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I have a directory tree in which there are some files and some subdirectories.


The objective is to have a script that generates a gzipped version of each file and saves it next to each file, with an added .gz suffix:


This would handle the creation of new .gz files.

Another part is deletion: Whenever a non-gzipped file is created, the script would need to delete the orphaned .gz version when it runs.

The last and trickiest part is modification: Whenever some (non-gzipped) files are changed, re-running the script would update the .gz version of only those changed files, based on file timestamp (mtime) comparison between a file and its gzipped version.

Is it possible to implement such a script in bash?

Edit: The goal of this is to have prepared compressed copies of each file for nginx to serve using the gzip_static module. It is not meant to be a background service which automatically compresses things as soon as anything changes, because nginx's gzip_static module is smart enough to serve content from the uncompressed version if no compressed version exists, or if the uncompressed version's timestamp is more recent than the gzipped version's timestamp. As such, this is a script that would run occasionally, whenever the server is not busy.

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What have you tried? Believe it or not, this would be a significant amount of work and it appears that you want to simply outsource the task for free. I'm happy to help you work through a problem, but you better pay me to write entire programs for you. –  Tim Pote May 10 '12 at 3:53
Let's say you want this for nginx to have -9 gz prepared. Why don't you make a script for copying? I don't see the benefit of having both versions in a directory –  Eric Fortis May 10 '12 at 3:58
At least its a well defined problem ;-) +1 for good formatting and problem description, but I agree with Tim, show us what you've tried. There's one thing missing Etienne, your description almost sounds like you want all this to happen automatically, running in the back-ground as a service. If this is your intent, please make it more definite. If you just want some utility scripts that accept arguments and run from the command line, please say that too. Good luck. –  shellter May 10 '12 at 4:01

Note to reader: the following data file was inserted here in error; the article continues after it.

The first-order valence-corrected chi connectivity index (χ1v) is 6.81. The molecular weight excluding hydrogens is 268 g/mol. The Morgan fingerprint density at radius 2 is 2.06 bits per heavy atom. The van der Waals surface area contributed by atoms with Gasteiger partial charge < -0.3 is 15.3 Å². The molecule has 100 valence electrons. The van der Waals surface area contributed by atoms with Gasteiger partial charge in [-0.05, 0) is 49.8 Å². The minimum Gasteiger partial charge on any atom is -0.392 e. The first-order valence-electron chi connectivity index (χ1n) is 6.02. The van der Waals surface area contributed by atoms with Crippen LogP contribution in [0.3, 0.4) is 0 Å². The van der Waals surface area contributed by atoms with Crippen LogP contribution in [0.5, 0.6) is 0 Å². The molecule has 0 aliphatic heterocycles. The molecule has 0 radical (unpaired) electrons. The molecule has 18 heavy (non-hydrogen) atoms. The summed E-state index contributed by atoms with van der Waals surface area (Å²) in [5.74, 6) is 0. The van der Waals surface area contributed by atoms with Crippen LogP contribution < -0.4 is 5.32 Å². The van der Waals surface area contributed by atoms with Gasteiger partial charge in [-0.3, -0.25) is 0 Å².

Did you look into inotify? (en.wikipedia.org/wiki/Inotify). You could write a script that wakes for every file when the write to it completed. If the file had .gz ext just ignore it, for all others create/recreate the .gz –  nhed May 10 '12 at 4:01
@TimPote Well then it's just the "significant" that I needed to hear. I already got a partially-functional script for this using the find command's -exec argument, but it's not smart about orphans or already-existing .gz files. If there is no equivalently-simple way to do this in bash, then this answers my question with the answer "No" and I'd rather not try further and do it in Python ;) @EricFortis I'm not sure I understand what you are saying. What would a "script for copying" do that would additionally make compressed copies? @shellter No, not a background service, but unattended yes –  Etienne Perot May 10 '12 at 4:05

2 Answers 2

up vote 1 down vote accepted

Something like this, maybe?


case $1 in
  *.gz )
    # If it's an orphan, remove it
    test -f "${1%.gz}" || rm "$1" ;;
    # Otherwise, will be handled when the existing parent is handled
  * )
    make -f - <<'____HERE' "$1.gz"
%.gz: %
    # Make sure you have literal tab here!
    gzip -9 <$< >$@

If you have a Makefile already, by all means use a literal file rather than a here document.

Integrating with find left as an exercise. You might want to accept multiple target files and loop over them, if you want to save processes.

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Thanks much, the make solution is quite elegant for this indeed. –  Etienne Perot May 10 '12 at 20:15

Here is my attempt at it:

# you need to clean up .gz files when you remove things
find . -type f -perm -o=r -not -iname \*.gz | \
while read -r x
    if [ "$x" -nt "$x.gz" ]; then
        gzip -cn9 "$x" > "$x.gz"
        chown --reference="$x" "$x.gz"
        chmod --reference="$x" "$x.gz"
        touch --reference="$x" "$x.gz"
        if [ `stat -c %s "$x.gz"` -ge `stat -c %s "$x"` ]; then
            rm "$x.gz"

Stole most of it from here: http://superuser.com/questions/482787/gzip-all-files-without-deleting-them

Changes include:

  • skipping .gz files
  • adding -9 and -n to make the files smaller
  • deleting files that ended up larger (unfortunately this means they will be retried every time you run the script.)
  • made sure the owner, permissions, and timestamp on the compressed file matches the original
  • only works on files that are readable by everyone
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Could you create a small file to cache a list of those that get bigger? Maybe store CRC32s in that file also? –  hexafraction Oct 29 '12 at 20:58

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